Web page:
We’re Teaching This:
Have you ever had a moment that made you stop and think, "Wow, this changes everything"? Maybe it was finding out you didn’t make the team or that your parents were splitting. Maybe it was finding out you're good at something or bad at something you didn't expect. In these moments our lives change direction quickly. The funny thing is nearly everyone who met Jesus had one of those moments. They came in with a plan, a direction, an identity. And as soon as they spent any time with Jesus, those ideas were turned upside down. And, as we look at one of those stories, we find that an encounter with Jesus has the power to flip our lives as well
The Bottom Line for this Week: Jesus wants to be what we want. Jesus wants (and demands and deserves) our #1 attention and love. Are we giving Him that place this week?
Think About This:
I think most people would agree that one of the more terrifying parts of parenting teenagers is the risk factor. They grow up and the stakes are raised. Their freedom increases but so does the potential fallout from bad choices. Parents are regularly faced with decisions on when to allow their students to forge their freedom and when not to. Unfortunately, we can tend to be overprotective in situations that they may not really need our protection from—and in the name of safety we may be inhibiting them in a way we never intended.
In his blog post, How to Help Your Kids, Live Out Their Story, author, speaker, and dad, Carey Nieuwhoff explains the benefits of letting go of control and trusting God with their story. Here is an excerpt from that post.
My grandfather and grandmother did something amazing. They let my dad live his story, not theirs. They gave up control, protection, and let God write a story in my dad’s life that was independent of their own.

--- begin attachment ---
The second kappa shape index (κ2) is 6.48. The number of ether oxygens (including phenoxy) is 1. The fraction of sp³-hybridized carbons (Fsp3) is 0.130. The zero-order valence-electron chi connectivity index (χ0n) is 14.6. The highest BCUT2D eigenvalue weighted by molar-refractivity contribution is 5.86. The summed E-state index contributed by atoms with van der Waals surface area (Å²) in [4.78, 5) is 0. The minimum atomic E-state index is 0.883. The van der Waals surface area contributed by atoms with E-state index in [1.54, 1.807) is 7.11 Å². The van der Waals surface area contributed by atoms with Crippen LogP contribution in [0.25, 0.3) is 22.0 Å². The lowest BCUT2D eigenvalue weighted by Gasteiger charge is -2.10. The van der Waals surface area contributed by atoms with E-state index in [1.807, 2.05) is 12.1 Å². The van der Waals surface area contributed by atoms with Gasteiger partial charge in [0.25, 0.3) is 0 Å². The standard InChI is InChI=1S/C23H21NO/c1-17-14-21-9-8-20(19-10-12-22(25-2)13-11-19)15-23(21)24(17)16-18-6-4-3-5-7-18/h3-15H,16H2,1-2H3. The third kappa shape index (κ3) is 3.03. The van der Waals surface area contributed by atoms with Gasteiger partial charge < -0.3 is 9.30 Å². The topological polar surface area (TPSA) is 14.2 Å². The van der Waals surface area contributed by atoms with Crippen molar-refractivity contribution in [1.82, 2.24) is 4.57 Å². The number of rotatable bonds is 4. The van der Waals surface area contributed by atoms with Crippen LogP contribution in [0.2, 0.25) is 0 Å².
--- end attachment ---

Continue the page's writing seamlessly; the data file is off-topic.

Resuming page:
My dad is one of my heroes. He actually did build a new life (in another country), not just for him, but for many others. He was not only a great father, but he ran a company for years, served his entire life in the local church and has left a great legacy of character for his kids and grandkids.
I’m so glad my grandparents swallowed hard and let their son pursue his vision. So, now the question.
In an era of overprotective, slightly controlling parenting, I wonder how many stories like my dad’s aren’t being written. Not because kids aren’t ready to write a story of their own choosing, but because parents are too afraid or unwilling to let them go or take risks.
Great plot lines invite things like drama, risk, mission, and calling. All the things that make parents gulp (and gasp).
And by the way, my dad did see his parents again. He eventually had enough money to go back more than a few times. I even went to Holland with my dad to meet them before they passed away.
As you think about how you might help your kids connect with their own story, here are three things to remember:
1. Prepare yourself now to release them one day.
2. Understand that God has your kids on a journey from dependence to independence.
3. Let them lead (without rescuing them) today to prepare them for tomorrow.
Is there anything you need to let go of today to help create a better future for your child?
From How to Help Your Kids Live Out Their Story.